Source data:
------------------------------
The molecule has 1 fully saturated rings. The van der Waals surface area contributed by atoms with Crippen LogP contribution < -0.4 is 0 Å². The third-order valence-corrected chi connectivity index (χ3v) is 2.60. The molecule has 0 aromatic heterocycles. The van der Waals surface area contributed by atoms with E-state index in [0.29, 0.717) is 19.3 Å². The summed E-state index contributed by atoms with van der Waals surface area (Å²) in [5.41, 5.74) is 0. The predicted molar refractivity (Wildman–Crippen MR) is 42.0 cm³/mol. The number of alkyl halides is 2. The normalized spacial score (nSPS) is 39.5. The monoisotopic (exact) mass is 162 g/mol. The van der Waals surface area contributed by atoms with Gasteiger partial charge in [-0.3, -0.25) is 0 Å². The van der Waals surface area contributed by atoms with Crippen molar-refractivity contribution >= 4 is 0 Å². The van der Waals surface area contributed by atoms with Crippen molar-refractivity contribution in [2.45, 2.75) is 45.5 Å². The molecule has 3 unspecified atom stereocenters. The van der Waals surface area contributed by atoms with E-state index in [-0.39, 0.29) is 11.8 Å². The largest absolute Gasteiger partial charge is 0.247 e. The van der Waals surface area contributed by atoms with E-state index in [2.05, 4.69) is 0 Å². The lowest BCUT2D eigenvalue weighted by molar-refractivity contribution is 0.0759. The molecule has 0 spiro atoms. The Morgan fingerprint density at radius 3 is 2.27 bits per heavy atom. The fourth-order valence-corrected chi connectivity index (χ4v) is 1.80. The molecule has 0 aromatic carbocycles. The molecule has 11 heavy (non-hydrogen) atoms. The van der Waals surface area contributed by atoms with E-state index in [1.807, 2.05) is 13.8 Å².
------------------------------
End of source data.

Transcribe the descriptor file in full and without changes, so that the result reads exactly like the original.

The molecule has 1 fully saturated rings. The van der Waals surface area contributed by atoms with Crippen LogP contribution < -0.4 is 0 Å². The third-order valence-corrected chi connectivity index (χ3v) is 2.60. The molecule has 0 aromatic heterocycles. The van der Waals surface area contributed by atoms with E-state index in [0.29, 0.717) is 19.3 Å². The summed E-state index contributed by atoms with van der Waals surface area (Å²) in [5.41, 5.74) is 0. The predicted molar refractivity (Wildman–Crippen MR) is 42.0 cm³/mol. The number of alkyl halides is 2. The normalized spacial score (nSPS) is 39.5. The monoisotopic (exact) mass is 162 g/mol. The van der Waals surface area contributed by atoms with Gasteiger partial charge in [-0.3, -0.25) is 0 Å². The van der Waals surface area contributed by atoms with Crippen molar-refractivity contribution >= 4 is 0 Å². The van der Waals surface area contributed by atoms with Crippen molar-refractivity contribution in [2.45, 2.75) is 45.5 Å². The molecule has 3 unspecified atom stereocenters. The van der Waals surface area contributed by atoms with E-state index in [-0.39, 0.29) is 11.8 Å². The largest absolute Gasteiger partial charge is 0.247 e. The van der Waals surface area contributed by atoms with E-state index in [2.05, 4.69) is 0 Å². The lowest BCUT2D eigenvalue weighted by molar-refractivity contribution is 0.0759. The molecule has 0 spiro atoms. The Morgan fingerprint density at radius 3 is 2.27 bits per heavy atom. The fourth-order valence-corrected chi connectivity index (χ4v) is 1.80. The molecule has 0 aromatic carbocycles. The molecule has 11 heavy (non-hydrogen) atoms. The van der Waals surface area contributed by atoms with E-state index in [1.807, 2.05) is 13.8 Å².